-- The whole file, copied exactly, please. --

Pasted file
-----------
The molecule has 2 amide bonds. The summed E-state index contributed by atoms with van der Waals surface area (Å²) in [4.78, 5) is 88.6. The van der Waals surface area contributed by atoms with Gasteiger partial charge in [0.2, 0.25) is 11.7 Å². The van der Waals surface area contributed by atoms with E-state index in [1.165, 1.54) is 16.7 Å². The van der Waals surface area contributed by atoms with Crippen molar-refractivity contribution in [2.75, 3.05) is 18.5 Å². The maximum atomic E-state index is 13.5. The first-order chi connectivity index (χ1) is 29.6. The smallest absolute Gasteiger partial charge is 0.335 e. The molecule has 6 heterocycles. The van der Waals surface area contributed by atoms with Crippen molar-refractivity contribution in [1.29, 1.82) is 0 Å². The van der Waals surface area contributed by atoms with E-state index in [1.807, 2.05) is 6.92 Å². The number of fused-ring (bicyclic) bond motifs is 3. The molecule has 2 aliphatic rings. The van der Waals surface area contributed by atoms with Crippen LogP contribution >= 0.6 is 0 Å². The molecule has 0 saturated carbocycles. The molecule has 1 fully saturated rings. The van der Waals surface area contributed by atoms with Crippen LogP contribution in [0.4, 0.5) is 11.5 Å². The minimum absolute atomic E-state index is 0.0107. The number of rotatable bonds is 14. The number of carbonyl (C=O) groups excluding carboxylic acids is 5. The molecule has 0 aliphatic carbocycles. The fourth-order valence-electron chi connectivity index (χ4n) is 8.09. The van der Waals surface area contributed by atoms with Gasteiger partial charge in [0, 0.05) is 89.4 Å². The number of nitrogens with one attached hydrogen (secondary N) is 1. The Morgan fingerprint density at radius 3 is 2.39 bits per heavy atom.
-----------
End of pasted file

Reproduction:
The molecule has 2 amide bonds. The summed E-state index contributed by atoms with van der Waals surface area (Å²) in [4.78, 5) is 88.6. The van der Waals surface area contributed by atoms with Gasteiger partial charge in [0.2, 0.25) is 11.7 Å². The van der Waals surface area contributed by atoms with E-state index in [1.165, 1.54) is 16.7 Å². The van der Waals surface area contributed by atoms with Crippen molar-refractivity contribution in [2.75, 3.05) is 18.5 Å². The maximum atomic E-state index is 13.5. The first-order chi connectivity index (χ1) is 29.6. The smallest absolute Gasteiger partial charge is 0.335 e. The molecule has 6 heterocycles. The van der Waals surface area contributed by atoms with Crippen molar-refractivity contribution in [1.29, 1.82) is 0 Å². The van der Waals surface area contributed by atoms with E-state index in [1.807, 2.05) is 6.92 Å². The number of fused-ring (bicyclic) bond motifs is 3. The molecule has 2 aliphatic rings. The van der Waals surface area contributed by atoms with Crippen LogP contribution >= 0.6 is 0 Å². The molecule has 0 saturated carbocycles. The molecule has 1 fully saturated rings. The van der Waals surface area contributed by atoms with Crippen LogP contribution in [0.4, 0.5) is 11.5 Å². The minimum absolute atomic E-state index is 0.0107. The number of rotatable bonds is 14. The number of carbonyl (C=O) groups excluding carboxylic acids is 5. The molecule has 0 aliphatic carbocycles. The fourth-order valence-electron chi connectivity index (χ4n) is 8.09. The van der Waals surface area contributed by atoms with Gasteiger partial charge in [0, 0.05) is 89.4 Å². The number of nitrogens with one attached hydrogen (secondary N) is 1. The Morgan fingerprint density at radius 3 is 2.39 bits per heavy atom.